"We as preferred employers should identify what job requirements we can be flexible with versus simply saying ‘everything is required.”--Amale Dagher, director of talent acquisition at Publicis Media Middle East
Perhaps more importantly, agencies must be more flexible in the way they assess talent and recruit them, says Dagher. “Understanding that today’s market is a candidate-driven one, with top skilled candidates having more options and multiple offers to choose from, we as preferred employers should identify what job requirements we can be flexible with versus simply saying ‘everything is required’,” she says. “It can take us a very long time to find the ‘ideal’ candidate when we could hire someone who can grow into the job."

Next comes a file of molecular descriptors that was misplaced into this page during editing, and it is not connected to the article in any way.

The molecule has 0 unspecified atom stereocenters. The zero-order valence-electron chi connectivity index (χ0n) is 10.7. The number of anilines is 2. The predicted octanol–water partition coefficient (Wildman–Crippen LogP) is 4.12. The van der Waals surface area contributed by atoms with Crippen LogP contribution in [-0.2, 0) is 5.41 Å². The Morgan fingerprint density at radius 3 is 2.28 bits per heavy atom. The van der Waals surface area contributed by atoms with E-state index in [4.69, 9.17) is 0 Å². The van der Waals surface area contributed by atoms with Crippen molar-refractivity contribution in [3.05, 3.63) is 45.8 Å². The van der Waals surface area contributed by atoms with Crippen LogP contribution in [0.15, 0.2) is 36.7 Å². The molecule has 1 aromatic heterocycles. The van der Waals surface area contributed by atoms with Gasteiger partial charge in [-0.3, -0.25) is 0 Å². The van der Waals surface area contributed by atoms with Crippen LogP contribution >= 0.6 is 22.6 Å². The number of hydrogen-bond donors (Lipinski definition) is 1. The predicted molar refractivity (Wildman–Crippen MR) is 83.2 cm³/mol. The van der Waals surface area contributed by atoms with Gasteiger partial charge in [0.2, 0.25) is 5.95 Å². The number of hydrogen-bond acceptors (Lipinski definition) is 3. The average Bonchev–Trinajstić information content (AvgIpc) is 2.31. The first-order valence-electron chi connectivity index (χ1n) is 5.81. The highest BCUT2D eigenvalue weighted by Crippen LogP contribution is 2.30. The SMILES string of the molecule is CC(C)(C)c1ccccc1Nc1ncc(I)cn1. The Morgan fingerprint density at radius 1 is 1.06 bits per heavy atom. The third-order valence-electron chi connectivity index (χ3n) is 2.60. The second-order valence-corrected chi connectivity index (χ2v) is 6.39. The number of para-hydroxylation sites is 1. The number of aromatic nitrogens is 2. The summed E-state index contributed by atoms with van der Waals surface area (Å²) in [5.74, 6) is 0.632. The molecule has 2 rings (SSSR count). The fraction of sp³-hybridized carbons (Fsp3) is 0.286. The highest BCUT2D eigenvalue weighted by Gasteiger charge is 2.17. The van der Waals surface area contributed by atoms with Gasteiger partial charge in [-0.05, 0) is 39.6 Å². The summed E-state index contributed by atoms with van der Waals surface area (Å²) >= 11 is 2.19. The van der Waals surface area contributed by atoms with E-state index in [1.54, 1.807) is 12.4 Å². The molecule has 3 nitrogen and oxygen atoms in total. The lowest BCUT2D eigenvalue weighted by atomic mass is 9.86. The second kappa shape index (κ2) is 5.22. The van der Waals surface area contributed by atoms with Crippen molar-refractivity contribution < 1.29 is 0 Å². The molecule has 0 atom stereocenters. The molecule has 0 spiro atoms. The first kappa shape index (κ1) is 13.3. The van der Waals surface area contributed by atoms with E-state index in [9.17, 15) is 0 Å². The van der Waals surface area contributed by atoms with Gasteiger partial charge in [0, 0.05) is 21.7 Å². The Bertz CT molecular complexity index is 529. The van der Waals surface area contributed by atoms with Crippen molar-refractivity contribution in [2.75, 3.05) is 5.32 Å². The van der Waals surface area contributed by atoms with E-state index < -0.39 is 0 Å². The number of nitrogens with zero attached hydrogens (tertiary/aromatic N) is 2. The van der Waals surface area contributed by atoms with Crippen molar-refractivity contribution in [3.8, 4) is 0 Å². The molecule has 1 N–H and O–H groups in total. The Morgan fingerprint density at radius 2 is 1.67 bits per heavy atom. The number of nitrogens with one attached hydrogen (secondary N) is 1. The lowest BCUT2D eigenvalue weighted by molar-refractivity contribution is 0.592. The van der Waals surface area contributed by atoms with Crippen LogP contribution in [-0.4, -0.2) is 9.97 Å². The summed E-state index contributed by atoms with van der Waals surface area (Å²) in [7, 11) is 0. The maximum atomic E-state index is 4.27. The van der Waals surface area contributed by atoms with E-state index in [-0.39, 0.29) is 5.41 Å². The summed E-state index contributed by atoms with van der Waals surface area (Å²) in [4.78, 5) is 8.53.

There is also a recognition that, although “technology and data are critical and central to our business,” says Saad, “people will remain critical to momentum and creativity as there is no algorithm for human nature”. Therefore, in many ways the market remains similar to how it has always been, with individual candidates having to know how to sell themselves.
“Start by knowing your passion and purpose so you are clear about what you want to do,” advises Saad. “Show how your qualifications are relevant to the job you are applying for. Communicate less about your academic qualifications and more about putting your education into context. Finally, just be yourself."